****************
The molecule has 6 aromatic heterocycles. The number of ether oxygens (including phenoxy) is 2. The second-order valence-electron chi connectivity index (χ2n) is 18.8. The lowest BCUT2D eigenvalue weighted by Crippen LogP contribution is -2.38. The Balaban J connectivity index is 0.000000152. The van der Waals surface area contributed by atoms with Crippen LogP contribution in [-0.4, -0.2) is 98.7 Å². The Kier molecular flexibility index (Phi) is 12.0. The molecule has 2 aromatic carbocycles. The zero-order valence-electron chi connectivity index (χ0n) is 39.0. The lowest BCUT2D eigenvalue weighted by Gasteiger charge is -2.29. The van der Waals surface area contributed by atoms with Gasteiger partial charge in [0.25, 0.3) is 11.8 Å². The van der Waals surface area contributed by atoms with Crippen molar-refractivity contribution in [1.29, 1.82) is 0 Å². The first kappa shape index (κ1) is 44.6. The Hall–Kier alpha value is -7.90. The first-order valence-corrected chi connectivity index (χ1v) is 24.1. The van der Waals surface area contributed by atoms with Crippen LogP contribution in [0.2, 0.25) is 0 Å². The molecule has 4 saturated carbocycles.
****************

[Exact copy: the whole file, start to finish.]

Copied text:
The molecule has 6 aromatic heterocycles. The number of ether oxygens (including phenoxy) is 2. The second-order valence-electron chi connectivity index (χ2n) is 18.8. The lowest BCUT2D eigenvalue weighted by Crippen LogP contribution is -2.38. The Balaban J connectivity index is 0.000000152. The van der Waals surface area contributed by atoms with Crippen LogP contribution in [-0.4, -0.2) is 98.7 Å². The Kier molecular flexibility index (Phi) is 12.0. The molecule has 2 aromatic carbocycles. The zero-order valence-electron chi connectivity index (χ0n) is 39.0. The lowest BCUT2D eigenvalue weighted by Gasteiger charge is -2.29. The van der Waals surface area contributed by atoms with Gasteiger partial charge in [0.25, 0.3) is 11.8 Å². The van der Waals surface area contributed by atoms with Crippen molar-refractivity contribution in [1.29, 1.82) is 0 Å². The first kappa shape index (κ1) is 44.6. The Hall–Kier alpha value is -7.90. The first-order valence-corrected chi connectivity index (χ1v) is 24.1. The van der Waals surface area contributed by atoms with Crippen LogP contribution in [0.2, 0.25) is 0 Å². The molecule has 4 saturated carbocycles.